Second-Year Wide Receiver Analysis (2022 Fantasy Football)
Breaking down second-year players is always a fun exercise. On one hand, you have the players that broke out in Year 1 and we have to decipher what could be the beginning of an incredible career or a fluke rookie season. On the other hand, we have players that vastly underwhelmed in their first season in the NFL, and we need to look to see if those players potentially have more hope coming into their second seasons.
For that reason, in this article, I wanted to take a look at players that are not household names heading into their second year. We’re going to skip the likes of the names like Jaylen Waddle, Ja’Marr Chase, DeVonta Smith, and Amon-Ra St. Brown, as those four names are well known to even the most casual of players. We expect these four to continue varying levels of excellent fantasy production. I hope to offer insight into which players are poised to see an increase in production compared to their rookie seasons and represent value picks as a result.
Here are my favorite second-year wideouts that I expect to see a vast bump in production and represent value in your fantasy drafts:
1. Rashod Bateman (WR – BAL) – My favorite second-year wide receiver that I think breaks out this season is Baltimore Ravens wideout, Rashod Bateman. The former first-round pick has the prototypical WR1 body and athleticism to be great in the NFL, along with great route running and footwork to create separation. The numbers last season may not jump out at you (46 receptions, 515 yards, and one touchdown), but remember Bateman didn’t play an NFL snap until Week 6 in 2021 and didn’t receive over 70% of the snaps in the offense until Week 15, which was after Lamar Jackson had already been ruled out for the season. In the last three games, it didn’t get below 84%. Overall in Bateman’s 12 games, he saw 68 targets, including six or more targets in seven different games.
The other piece of this equation is the departure of the old No. 1 wide receiver in this offense, Marquise Brown, along with Sammy Watkins and Devonta Freeman. These three leaving creates 237 vacated targets for the Ravens going into 2022, with Bateman seemingly a good bet to potentially receive 100 or more targets in this offense. A rookie experiencing highs and lows in his first NFL season is expected, but Bateman was able to still put up respectable numbers despite missing significant time with injury and playing a lot of his games with a backup QB in Tyler Huntley.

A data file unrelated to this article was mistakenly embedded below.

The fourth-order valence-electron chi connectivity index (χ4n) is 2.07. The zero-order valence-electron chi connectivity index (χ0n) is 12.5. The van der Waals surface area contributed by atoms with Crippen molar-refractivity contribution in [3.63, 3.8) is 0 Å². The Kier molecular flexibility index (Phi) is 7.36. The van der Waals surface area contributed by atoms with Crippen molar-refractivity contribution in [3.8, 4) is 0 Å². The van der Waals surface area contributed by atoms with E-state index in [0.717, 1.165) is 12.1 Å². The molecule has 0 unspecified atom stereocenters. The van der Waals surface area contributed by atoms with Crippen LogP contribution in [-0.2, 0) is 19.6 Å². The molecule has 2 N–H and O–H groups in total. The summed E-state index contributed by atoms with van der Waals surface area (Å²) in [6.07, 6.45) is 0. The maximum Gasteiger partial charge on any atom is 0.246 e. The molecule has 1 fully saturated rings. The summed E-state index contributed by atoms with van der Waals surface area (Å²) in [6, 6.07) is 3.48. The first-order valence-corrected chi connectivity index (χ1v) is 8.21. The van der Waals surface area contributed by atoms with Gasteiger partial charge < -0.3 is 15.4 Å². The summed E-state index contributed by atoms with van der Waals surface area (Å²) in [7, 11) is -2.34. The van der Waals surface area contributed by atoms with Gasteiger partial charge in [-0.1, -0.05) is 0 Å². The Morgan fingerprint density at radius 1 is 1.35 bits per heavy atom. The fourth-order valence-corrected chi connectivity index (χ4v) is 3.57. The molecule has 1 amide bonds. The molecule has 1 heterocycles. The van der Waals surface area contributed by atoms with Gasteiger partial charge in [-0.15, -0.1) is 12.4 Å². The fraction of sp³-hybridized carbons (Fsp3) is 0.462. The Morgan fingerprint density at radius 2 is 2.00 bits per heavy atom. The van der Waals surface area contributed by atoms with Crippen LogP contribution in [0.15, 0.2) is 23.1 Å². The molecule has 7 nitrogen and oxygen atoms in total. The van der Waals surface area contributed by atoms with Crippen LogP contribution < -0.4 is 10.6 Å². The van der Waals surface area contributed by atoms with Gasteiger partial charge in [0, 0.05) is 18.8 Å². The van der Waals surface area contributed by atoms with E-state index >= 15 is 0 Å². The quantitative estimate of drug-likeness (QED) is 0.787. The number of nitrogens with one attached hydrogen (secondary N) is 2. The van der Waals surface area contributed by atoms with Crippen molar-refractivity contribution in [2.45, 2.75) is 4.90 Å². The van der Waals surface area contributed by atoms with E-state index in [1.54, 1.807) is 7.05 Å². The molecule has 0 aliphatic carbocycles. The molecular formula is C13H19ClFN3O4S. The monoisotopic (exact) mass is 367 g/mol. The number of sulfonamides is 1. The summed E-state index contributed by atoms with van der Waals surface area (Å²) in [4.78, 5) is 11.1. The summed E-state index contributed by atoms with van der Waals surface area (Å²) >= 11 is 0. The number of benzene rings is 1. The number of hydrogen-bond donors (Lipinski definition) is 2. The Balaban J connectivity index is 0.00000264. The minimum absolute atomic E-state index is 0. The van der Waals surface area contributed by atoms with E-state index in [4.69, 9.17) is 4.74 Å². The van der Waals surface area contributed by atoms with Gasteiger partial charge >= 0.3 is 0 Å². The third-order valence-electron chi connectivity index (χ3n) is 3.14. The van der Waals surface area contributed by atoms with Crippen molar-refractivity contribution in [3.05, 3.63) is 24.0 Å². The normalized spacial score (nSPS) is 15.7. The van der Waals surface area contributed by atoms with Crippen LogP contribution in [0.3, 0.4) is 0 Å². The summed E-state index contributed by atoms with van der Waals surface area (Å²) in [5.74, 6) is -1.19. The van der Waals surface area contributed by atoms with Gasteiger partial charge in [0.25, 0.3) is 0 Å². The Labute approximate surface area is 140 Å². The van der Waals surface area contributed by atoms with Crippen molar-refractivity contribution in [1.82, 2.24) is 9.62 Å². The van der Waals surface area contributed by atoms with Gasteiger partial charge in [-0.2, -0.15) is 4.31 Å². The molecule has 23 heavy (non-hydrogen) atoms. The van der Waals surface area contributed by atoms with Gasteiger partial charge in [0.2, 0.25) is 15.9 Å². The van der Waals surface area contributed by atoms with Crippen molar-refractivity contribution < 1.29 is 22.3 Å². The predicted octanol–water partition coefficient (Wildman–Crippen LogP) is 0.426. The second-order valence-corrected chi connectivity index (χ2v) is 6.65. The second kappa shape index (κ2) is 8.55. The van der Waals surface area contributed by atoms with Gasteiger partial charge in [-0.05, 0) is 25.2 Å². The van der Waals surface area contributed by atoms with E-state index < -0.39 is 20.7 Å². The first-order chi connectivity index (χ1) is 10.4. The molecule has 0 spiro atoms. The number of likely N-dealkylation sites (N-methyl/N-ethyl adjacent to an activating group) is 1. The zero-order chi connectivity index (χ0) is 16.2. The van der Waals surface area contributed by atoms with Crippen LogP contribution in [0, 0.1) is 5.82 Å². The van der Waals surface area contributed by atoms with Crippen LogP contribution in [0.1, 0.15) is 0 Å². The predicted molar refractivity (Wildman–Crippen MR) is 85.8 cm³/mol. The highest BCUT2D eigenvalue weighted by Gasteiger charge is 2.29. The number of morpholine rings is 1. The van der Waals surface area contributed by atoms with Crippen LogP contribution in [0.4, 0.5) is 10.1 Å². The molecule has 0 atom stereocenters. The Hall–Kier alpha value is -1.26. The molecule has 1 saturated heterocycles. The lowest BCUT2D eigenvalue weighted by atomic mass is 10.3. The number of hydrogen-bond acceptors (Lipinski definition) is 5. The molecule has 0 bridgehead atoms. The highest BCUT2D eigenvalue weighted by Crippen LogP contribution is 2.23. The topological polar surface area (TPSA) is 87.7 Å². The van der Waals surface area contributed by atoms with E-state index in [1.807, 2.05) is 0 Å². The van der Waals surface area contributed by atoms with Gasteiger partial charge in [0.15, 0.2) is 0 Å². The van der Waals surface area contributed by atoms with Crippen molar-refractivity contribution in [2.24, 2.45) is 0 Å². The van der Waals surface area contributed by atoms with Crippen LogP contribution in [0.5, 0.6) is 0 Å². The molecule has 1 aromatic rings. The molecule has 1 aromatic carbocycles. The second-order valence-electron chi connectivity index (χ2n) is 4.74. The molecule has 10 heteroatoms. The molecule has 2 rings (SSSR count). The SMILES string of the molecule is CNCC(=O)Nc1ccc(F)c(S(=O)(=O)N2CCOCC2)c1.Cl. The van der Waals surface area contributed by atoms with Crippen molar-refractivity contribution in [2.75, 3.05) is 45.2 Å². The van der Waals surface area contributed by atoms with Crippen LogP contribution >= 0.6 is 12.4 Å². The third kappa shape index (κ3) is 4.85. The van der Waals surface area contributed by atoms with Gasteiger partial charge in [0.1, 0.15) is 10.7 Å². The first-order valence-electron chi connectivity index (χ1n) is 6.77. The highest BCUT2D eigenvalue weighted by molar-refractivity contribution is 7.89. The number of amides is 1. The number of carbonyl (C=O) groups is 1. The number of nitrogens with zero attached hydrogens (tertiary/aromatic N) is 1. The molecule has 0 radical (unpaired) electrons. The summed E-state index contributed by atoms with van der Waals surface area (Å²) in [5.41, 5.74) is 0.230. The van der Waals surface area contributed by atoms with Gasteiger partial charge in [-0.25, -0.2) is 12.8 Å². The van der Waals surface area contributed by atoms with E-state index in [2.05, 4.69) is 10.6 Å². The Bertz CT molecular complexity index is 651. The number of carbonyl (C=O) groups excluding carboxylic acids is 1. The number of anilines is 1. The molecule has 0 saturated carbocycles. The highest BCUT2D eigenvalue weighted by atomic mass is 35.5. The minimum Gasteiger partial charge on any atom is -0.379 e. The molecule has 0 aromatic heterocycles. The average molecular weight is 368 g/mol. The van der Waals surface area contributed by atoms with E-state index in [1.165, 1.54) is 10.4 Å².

The question this year will be what to expect from this Ravens offense in terms of whether it goes back to the run-heavy approach with J.K. Dobbins and Gus Edwards healthy, or if they’ll look to put the ball in the air more than in years past. Lamar Jackson had an average depth of target of 10 last season, which was third-best among quarterbacks and the highest of his career. Those explosive throws downfield are going to benefit someone like Bateman, who is very much a vertical threat that can go up and get balls as well as anyone in this league. Assuming the Ravens don’t bring in any more receivers, I think Bateman is ready to take off in 2022.
2. Elijah Moore (WR – NYJ) -Before Elijah Moore went down with an injury, we saw glimpses of what he could truly be for the New York Jets. From Week 9 to Week 13, Moore was the overall WR2 in PPR scoring for fantasy football and received at least eight targets in four of his last five games. Moore scored double-digit fantasy points in six of his last seven and had five touchdowns over his last five games. In a lot of those games, he played over 70% of his snaps out wide, despite playing mostly slot in college at Ole Miss.
The question becomes if Moore can overcome shaky QB play, which was the case last season with fellow rookie Zach Wilson. Most of Moore’s great games coincided with Wilson missing games from Weeks 8-11, and early showings in camp this season doesn’t have many feeling confident Wilson has progressed as a passer.
The other factor is the player who was arguably the top wide receiver in the 2022 draft class in rookie wide receiver Garrett Wilson of Ohio State. Many are penciling the electric wideout who was drafted by the Jets 10th overall as the leading receiver on this team before he’s played a snap. Combine that with a healthy Corey Davis and the upgrades in tight ends with C.J. Uzomah and Tyler Conklin, suddenly there are a lot more mouths to feed in this new-look offense. Moore is going to need to average more than the 7.8 PPR fantasy points he had in games Wilson played last year to be relevant, but I’m confident he’s going to continue to improve his game this season.
3. Kadarius Toney (WR – NYG) – I think many of us saw the run Kadarius Toney went on from Week 4 to Week 6 and instantly thought he might become a league-winner. Toney scored 50.1 fantasy points in two games (and a quarter in the third one) and really put himself on the map. Toney’s 43.5 fantasy points over Weeks 4 and 5 had him as the seventh-best wide receiver in fantasy over that time. All this to say, Toney may have only played in 10 games, but he flashed enough for us to have intrigue.